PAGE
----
As you may have gathered by now, I move around a lot. Maybe it’s a product of my job as an actor—or maybe it’s me living up to the identity of the Jewish Nomad.
After just having moved to Toronto this past September, I’m already gone! Temporarily, that is.
Last week, I packed a suitcase and headed to my hometown of Montreal, for a role in an Infinithéâtre production called Mazel Tov.
Before we jumped into rehearsals, I had the pleasure of spending Shabbat with my family.
What occurred to me—simple as the concept might be—is how Jewish ritual and tradition creates a throughline, no matter where you are in the world.
Friday morning, I headed to Cheskie’s Bakery to get a fresh babka to surprise my family with. (The line was already out the door by lunchtime—gotta go early if you want to enjoy that chocolate gooeyness!) And then I picked up some extra food for lunch at Mehadrin—a place where no one knows the price of anything until you get to the cash register.
By the afternoon, I could already feel the hum of Shabbat coming in. Or, maybe it was seeing all the Hasids hurrying home…
Although the environment was different from my Toronto abode, I had all the staples of my weekly Friday night routine: frantically making sure everything was ready, lighting candles, enjoying a meal with my family, reading and relaxing.
Saturday morning, I tried out the services at Congregation Tifereth Beth David Jerusalem—or the Baily shul, as the locals call it—which I hadn’t been to in many years. There was even a kiddush, with an excellent cholent. Yay for things going back to almost normal!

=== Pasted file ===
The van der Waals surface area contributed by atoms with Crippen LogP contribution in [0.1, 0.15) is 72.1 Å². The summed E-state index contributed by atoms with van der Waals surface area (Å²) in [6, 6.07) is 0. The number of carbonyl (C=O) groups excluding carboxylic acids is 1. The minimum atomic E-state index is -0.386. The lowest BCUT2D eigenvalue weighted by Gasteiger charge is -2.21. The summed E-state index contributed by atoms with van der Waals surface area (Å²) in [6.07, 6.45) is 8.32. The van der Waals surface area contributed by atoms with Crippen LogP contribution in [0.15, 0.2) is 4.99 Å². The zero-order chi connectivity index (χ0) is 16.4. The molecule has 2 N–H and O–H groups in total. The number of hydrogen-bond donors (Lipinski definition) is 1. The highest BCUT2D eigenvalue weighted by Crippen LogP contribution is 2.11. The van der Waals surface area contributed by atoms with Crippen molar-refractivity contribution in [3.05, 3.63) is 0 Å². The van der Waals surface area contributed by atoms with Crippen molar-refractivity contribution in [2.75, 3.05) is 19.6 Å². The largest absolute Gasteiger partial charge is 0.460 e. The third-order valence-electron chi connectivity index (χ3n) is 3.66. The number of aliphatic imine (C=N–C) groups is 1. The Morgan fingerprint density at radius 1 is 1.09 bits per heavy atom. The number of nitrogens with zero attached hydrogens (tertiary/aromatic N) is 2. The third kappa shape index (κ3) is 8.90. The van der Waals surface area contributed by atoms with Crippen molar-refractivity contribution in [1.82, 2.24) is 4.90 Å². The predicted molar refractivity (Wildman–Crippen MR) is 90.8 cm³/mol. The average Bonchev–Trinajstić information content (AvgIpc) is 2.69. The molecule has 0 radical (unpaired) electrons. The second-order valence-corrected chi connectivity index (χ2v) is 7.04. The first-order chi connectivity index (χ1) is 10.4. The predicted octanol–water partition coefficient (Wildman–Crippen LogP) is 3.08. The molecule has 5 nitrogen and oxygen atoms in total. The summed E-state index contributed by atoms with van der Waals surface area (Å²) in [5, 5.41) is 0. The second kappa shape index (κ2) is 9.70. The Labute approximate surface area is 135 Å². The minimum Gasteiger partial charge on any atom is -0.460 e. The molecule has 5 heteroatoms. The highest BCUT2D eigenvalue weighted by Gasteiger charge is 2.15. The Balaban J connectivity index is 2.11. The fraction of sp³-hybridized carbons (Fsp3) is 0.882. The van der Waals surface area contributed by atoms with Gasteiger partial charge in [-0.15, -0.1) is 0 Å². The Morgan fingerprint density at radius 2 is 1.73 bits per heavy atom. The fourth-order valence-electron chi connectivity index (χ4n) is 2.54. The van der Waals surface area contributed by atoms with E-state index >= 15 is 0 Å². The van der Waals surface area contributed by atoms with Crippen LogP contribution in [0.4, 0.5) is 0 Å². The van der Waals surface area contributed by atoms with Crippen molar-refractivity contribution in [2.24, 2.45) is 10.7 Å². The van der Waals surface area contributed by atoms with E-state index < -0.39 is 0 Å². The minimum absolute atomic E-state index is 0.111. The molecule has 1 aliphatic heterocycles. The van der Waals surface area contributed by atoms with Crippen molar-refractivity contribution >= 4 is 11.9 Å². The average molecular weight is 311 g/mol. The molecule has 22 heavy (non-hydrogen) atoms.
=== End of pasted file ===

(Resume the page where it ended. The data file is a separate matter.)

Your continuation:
Without a device in hand to navigate a map, I ended up walking an hour out of the way to get to where I was invited for lunch. Whoops! Ah, the joys of a technology-free day. But seriously, we definitely rely on our phones too much. Next time, I’m going old-school and printing out instructions from MapQuest, if that site even still exists.
On my (very long) walk, I reflected on how grounding it is to be able to take Judaism with you wherever you go. It’s like a built-in support system for community and connection. Not only is there the continuity of the rituals, but as long as there are Jews around, you can find someone to host you for a Shabbat meal, or wander into a local shul and make some new pals.
When I lived in New York City, I attended Chabad House Bowery for Shabbat dinner, with all the NYU students. (For the record, I wasn’t attending NYU myself.) When I lived in Vancouver, I ate Friday night meals with Israelis, Toronto transplants and the occasional Montrealler at Ohel Ya’akov Community Kollel. Just being in Jewish environments, surrounded by members of the tribe, instantly made me feel at home.
Maybe having these ritualistic touchstones and an open tent mentality (a la Abraham and Sarah) is how we’ve survived, as a peoplehood, after all these years. After all, Hachnasat Orchim, the welcoming of guests, is considered a great mitzvah for a reason.
So, hey, if you’re in Montreal and want to welcome a Jewish Nomad into your tent (or two-storey walk-up apartment)—hit me up!
Funny Jews are back in business
Back in December, a comedy show called Jews Going Out of Business was scheduled at the Comedy Bar in Toronto, at 945 Bloor St. W.
But with the COVID cases coming down chimneys faster than Santa Claus, the venue was temporarily shut down and the Boxing Day show was cancelled.
The good news is that they’re back with a brand new show called Funny Jews. The line-up includes CJN’s own Laura Leibow, who is about to launch a new podcast called Shticks & Giggles.
All proceeds go to UJA, to support the crisis in Ukraine. If I wasn’t spending the next month in Montreal, I’d certainly be there! Feel free to show up and laugh on my behalf.
Funny Jews plays at Comedy Bar on Sunday, April 3, with shows at 7 p.m. and 9 p.m. For more info and to purchase tickets, visit their website.
HEAR what else she has to say every week on Bonjour Chai